I always make a “well” in the center of the dry ingredients and add my liquid all at once. Using a fork, I incorporate the dry ingredients until I have a soft ball of dough and the mixture leaves the sides of the bowl. You dough should be soft; if your dough seems too dry, add an additional tablespoon or two or milk. And of course, buttermilk will give your biscuit’s a moister texture and a bit of flavor.

When kneading my biscuit dough on a lightly floured surface, I knead just enough to thoroughly combine the ingredients – 10 to 12 times. You don’t want tough biscuits.

Your dough can be rolled using a rolling pin (if I roll I use a dowel) or you can pat your dough to a thickness of ½-inch. Patting to ½-inch thickness should give you biscuits that will rise to 1-inch in height during baking.

Now for the cutting. You can use a floured cutter 2 ½ to 3-inches in diameter; pushing the scraps together and gently re-rolling to cut the remaining dough. Once again – don’t handle too much – you don’t want tough biscuits. Many times I just cut mine with a knife. There comes a time when you need to save time or you’re too tired for fussing.

As for the oven temperature – I’ve seen so many biscuit recipes saying that you should preheat your oven to 450* Fahrenheit. I never do. I preheat my oven – but to 350* Fahrenheit. So they take a little longer – that is the temperature I prefer to bake them at. It’s your choice. Just remember to place your biscuits on a lightly greased baking sheet about an inch apart.

For a golden crust, use a shiny baking sheet.

Dark cookie sheets will cause your biscuit bottoms to over-brown.

For crusty sides – place biscuits 1-inch apart on the baking sheet.

For soft sides – place your biscuits close together.

After removing from the oven, you can brush the tops with melted butter.

Additional information:

I always use all-purpose flour for biscuit making. It has less protein than wheat/bread flour which when hydrated and worked, creates the gluten strands that make breads chewy.

Never overwork the dough – you don’t want to develop the gluten; handle the dough as little as possible.

Remember – those bits of fat imbedded in the dough will melt during baking, creating steam and giving you the flaky layers that you want.

When it comes to choosing fat for your biscuits, butter will add more flavor, but shortening will make your biscuits more tender. Shortening doesn’t contain water or milk solids like butter does.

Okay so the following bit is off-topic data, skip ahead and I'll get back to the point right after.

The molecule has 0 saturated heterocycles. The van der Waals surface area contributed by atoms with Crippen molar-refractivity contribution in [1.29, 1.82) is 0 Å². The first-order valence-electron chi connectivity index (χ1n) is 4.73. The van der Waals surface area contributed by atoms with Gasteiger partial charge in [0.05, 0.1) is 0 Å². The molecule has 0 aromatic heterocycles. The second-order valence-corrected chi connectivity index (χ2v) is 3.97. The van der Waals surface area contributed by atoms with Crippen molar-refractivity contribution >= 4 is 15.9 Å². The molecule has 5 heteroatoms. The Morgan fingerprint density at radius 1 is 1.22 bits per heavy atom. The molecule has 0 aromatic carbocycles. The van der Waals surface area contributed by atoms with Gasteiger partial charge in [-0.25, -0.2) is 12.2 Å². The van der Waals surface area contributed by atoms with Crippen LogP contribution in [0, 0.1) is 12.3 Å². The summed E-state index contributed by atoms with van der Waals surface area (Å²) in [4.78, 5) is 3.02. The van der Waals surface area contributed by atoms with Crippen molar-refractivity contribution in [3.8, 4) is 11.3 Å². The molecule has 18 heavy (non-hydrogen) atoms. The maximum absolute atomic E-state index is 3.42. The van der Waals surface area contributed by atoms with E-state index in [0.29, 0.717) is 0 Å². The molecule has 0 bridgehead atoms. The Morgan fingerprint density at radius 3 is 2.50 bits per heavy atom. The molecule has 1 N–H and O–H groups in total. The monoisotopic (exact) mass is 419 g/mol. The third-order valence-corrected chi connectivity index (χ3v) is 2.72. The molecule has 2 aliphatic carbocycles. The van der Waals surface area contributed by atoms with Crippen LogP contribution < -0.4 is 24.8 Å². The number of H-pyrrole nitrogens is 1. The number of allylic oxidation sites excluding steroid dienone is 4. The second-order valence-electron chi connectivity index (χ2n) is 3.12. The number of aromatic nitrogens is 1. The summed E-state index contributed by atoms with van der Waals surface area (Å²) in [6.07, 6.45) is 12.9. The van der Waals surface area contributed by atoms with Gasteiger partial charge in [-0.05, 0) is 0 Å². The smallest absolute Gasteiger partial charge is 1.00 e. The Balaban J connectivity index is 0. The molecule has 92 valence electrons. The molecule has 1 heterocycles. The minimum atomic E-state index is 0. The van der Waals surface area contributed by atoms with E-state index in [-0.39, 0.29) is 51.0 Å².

The fat you choose must be COLD. As it melts during baking, your leavening agent takes its place so that the biscuits will rise. If your fat melts or softens before the biscuits bake they will be hard and flat because your leavening agent has no where to go.

Recipe: Successful Baking Tips

|February 20, 2011|read comments (0)
Author: Mama's Kitchen


MEASURING FLOUR:

Measure flour into a dry-measure measuring cup (use a cup with a "flat" top – not a cup with a "spout" that is used for measuring liquids) by spooning flour from the flour bag and heaping slightly. Holding heaping cup of flour over bag of flour or canister, run flat side of long knife across top to level off cup.
This technique is also used for sugar, cornstarch, etc.

 


MEASURING LIQUID:

Place a liquid measuring cup (one with a spout) on a flat surface; pour liquid to desired measure printed on side of cup (stoop to be at eye level with the measuring cup).


When measuring syrup, molasses, honey – grease cup with butter or margarine allowing the syrup to pour out easily.


PACKING BROWN SUGAR:

Measure brown sugar by packing into a dry measuring cup, using the back of a tablespoon.

 


MEASURING SHORTENING:

Scoop vegetable shortening with rubber spatula into dry measuring cup; run a flat blade of a long knife over top, then scoop out of cup with rubber spatula into mixing bowl.

 


SOURING MILK:

Measure 1 teaspoon white vinegar for every 1 cup of milk and stir to blend. Let stand 5 minutes, or until milk curdles. Use in place of buttermilk in recipes for pancakes, waffles, muffins, chocolate cakes or baking powder biscuits.

 


PREPARING PAN:

Spray baking pans with vegetable spray, following label directions – OR – grease pans with vegetable shortening and sprinkle with flour, turning and patting pan to coat evenly and tapping our excess.
Use shortening – butter or margarine can make a cake stick.

 


SEPARATING EGGS:

Crack refrigerator-cold egg against side of bowl to separate shell into 2 approximate even pieces. Hold egg yolk-side shell over a small bowl that is clean and free of grease film.
If there are traces of fat in the bowl, egg whites will not whip properly.
Allow as much of the white to run off as possible. Carefully transfer yolk to other half of shell, allowing egg white to fall into bowl. Place yolk in separate bowl.
Do NOT separate a second egg white over first: If the second yolk breaks you will have lost 2 whites.